The Law Place is here to help defend you against any criminal charges. In many of our previous cases, we were able to have misdemeanor charges against our clients reduced or even dismissed. If failure to obey a lawful order isn’t the only criminal charge you are facing, you need a qualified and experienced legal team to craft a comprehensive defense. Schedule your free consultation with The Law Place today to find out what we can do for you.
What Are Potential Defenses for Failure to Obey Lawful Order Charges?
Here at The Law Place, we can employ several strategies to defend you from charges of failure to obey the lawful order of a law enforcement officer. These can include but are not limited to:
- The identity of the police officer was unclear – A police officer must have made their identity clear. In traffic stops, the police officer usually must be dressed in a uniform or another easily identifiable article of clothing identifying them as police. There are recorded instances of civilians dressed as police giving out orders, so even this does not guarantee their identity. Police must use their lights and/or sirens when conducting a traffic stop as well.
- Freedom of speech and right to remain silent – You have the right to remain silent in most circumstances, and you also have the right to say whatever you want to police. Refusing to answer police questions is within your rights. However, the police may be allowed to arrest you for not giving up your name or personal details when investigating a criminal act in progress. You cannot be charged with failure to obey a lawful order just for saying or not saying something to the police.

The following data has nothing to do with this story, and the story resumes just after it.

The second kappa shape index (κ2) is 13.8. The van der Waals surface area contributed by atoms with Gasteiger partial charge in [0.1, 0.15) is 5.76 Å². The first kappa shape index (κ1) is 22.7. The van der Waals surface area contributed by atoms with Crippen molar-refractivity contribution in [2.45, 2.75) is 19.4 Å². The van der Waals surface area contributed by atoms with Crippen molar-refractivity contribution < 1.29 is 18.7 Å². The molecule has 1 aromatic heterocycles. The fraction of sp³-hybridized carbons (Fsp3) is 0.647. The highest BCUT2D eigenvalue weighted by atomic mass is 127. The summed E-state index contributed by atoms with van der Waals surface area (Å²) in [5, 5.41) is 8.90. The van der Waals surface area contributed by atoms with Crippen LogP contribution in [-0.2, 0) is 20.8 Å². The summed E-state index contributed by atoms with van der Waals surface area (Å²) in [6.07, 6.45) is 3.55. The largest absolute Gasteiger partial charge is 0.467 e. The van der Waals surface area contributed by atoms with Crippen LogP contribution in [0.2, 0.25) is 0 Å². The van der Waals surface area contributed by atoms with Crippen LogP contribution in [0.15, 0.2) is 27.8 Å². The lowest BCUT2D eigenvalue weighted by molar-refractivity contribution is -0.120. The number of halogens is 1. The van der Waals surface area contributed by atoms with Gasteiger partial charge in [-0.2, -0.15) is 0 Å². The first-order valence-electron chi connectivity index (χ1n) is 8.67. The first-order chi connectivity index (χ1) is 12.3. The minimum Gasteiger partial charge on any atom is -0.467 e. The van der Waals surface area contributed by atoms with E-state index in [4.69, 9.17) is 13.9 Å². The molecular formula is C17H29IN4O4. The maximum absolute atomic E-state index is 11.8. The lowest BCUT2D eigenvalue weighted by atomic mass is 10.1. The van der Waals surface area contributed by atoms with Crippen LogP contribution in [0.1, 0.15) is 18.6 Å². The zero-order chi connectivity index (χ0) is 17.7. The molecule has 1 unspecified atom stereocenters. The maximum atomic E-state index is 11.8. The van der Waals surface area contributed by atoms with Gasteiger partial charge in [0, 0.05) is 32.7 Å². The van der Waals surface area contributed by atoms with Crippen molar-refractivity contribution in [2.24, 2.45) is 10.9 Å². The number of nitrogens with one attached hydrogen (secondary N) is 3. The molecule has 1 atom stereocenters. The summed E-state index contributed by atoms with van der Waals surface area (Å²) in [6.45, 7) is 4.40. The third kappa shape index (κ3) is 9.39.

- The order was unlawful – If the prosecution fails to prove that a police officer’s order was lawful, or a judge deems the order unlawful, the charge can be dismissed immediately. You can’t be found guilty of disobeying a lawful order if the order was unlawful.
If you are being charged with misdemeanor failure to obey a lawful order, you need to seek qualified legal counsel from an attorney quickly. Police will often retroactively justify their actions, so your lawyer needs to have access to all relevant details as soon as possible to be able to refute any illegitimate claims law enforcement may make in court. An excellent criminal defense lawyer is your best bet at beating your case, so contact The Law Place now to get the best legal counsel in Bradenton, FL.
Contact The Law Place Today!
Have you or a loved one been charged with failure to obey a lawful order or direction from a police officer? Are you worried about potential jail time, fines, and having a criminal record?
Contact The Law Place today to schedule a free consultation regarding your criminal case. Our law firm has combined experience of over 75 years dealing with cases similar to yours and can offer unparalleled legal aid through the entire trial process. Our attorneys never work alone. Every lawyer from The Law Place operates as a team on every case, guaranteeing you a thorough and comprehensive defense against the charges you face.
You can call our legal hotline any hour of the day. Our representatives are available 24/7 to give you advice and schedule your free consultation with one of our attorneys.
Call The Law Place today at (941) 444-4444.